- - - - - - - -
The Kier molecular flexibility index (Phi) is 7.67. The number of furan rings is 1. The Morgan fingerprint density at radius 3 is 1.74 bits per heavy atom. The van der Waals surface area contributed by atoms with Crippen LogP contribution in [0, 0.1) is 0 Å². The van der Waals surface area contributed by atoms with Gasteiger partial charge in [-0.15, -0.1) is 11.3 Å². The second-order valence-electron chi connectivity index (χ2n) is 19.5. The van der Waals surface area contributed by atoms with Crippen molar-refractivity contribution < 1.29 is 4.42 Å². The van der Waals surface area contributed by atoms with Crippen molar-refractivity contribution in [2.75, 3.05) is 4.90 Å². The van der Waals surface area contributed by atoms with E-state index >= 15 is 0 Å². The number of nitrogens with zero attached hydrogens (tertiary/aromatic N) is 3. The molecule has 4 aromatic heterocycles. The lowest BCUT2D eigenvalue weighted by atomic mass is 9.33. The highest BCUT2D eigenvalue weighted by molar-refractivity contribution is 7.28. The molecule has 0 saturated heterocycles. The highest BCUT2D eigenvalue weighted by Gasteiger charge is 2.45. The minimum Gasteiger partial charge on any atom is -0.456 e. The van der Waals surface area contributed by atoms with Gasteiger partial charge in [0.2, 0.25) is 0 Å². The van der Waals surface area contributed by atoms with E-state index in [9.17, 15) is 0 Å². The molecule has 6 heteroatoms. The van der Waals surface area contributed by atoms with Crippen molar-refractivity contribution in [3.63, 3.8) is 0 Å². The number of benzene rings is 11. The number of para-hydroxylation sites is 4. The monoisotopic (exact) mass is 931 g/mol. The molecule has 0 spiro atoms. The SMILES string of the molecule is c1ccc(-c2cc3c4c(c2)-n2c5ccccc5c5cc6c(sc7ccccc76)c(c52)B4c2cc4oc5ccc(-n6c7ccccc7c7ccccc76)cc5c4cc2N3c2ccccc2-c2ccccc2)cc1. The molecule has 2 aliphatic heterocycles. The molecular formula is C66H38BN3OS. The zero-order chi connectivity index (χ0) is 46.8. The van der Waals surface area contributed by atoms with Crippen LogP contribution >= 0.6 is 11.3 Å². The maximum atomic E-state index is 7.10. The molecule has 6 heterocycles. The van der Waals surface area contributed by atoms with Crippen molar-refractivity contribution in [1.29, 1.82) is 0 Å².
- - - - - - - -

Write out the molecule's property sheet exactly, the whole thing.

The Kier molecular flexibility index (Phi) is 7.67. The number of furan rings is 1. The Morgan fingerprint density at radius 3 is 1.74 bits per heavy atom. The van der Waals surface area contributed by atoms with Crippen LogP contribution in [0, 0.1) is 0 Å². The van der Waals surface area contributed by atoms with Gasteiger partial charge in [-0.15, -0.1) is 11.3 Å². The second-order valence-electron chi connectivity index (χ2n) is 19.5. The van der Waals surface area contributed by atoms with Crippen molar-refractivity contribution < 1.29 is 4.42 Å². The van der Waals surface area contributed by atoms with Crippen molar-refractivity contribution in [2.75, 3.05) is 4.90 Å². The van der Waals surface area contributed by atoms with E-state index >= 15 is 0 Å². The number of nitrogens with zero attached hydrogens (tertiary/aromatic N) is 3. The molecule has 4 aromatic heterocycles. The lowest BCUT2D eigenvalue weighted by atomic mass is 9.33. The highest BCUT2D eigenvalue weighted by molar-refractivity contribution is 7.28. The molecule has 0 saturated heterocycles. The highest BCUT2D eigenvalue weighted by Gasteiger charge is 2.45. The minimum Gasteiger partial charge on any atom is -0.456 e. The van der Waals surface area contributed by atoms with Gasteiger partial charge in [0.2, 0.25) is 0 Å². The van der Waals surface area contributed by atoms with E-state index in [9.17, 15) is 0 Å². The molecule has 6 heteroatoms. The van der Waals surface area contributed by atoms with Crippen molar-refractivity contribution in [3.63, 3.8) is 0 Å². The number of benzene rings is 11. The number of para-hydroxylation sites is 4. The monoisotopic (exact) mass is 931 g/mol. The molecule has 0 spiro atoms. The SMILES string of the molecule is c1ccc(-c2cc3c4c(c2)-n2c5ccccc5c5cc6c(sc7ccccc76)c(c52)B4c2cc4oc5ccc(-n6c7ccccc7c7ccccc76)cc5c4cc2N3c2ccccc2-c2ccccc2)cc1. The molecule has 2 aliphatic heterocycles. The molecular formula is C66H38BN3OS. The zero-order chi connectivity index (χ0) is 46.8. The van der Waals surface area contributed by atoms with Crippen LogP contribution >= 0.6 is 11.3 Å². The maximum atomic E-state index is 7.10. The molecule has 6 heterocycles. The van der Waals surface area contributed by atoms with Crippen molar-refractivity contribution in [1.29, 1.82) is 0 Å².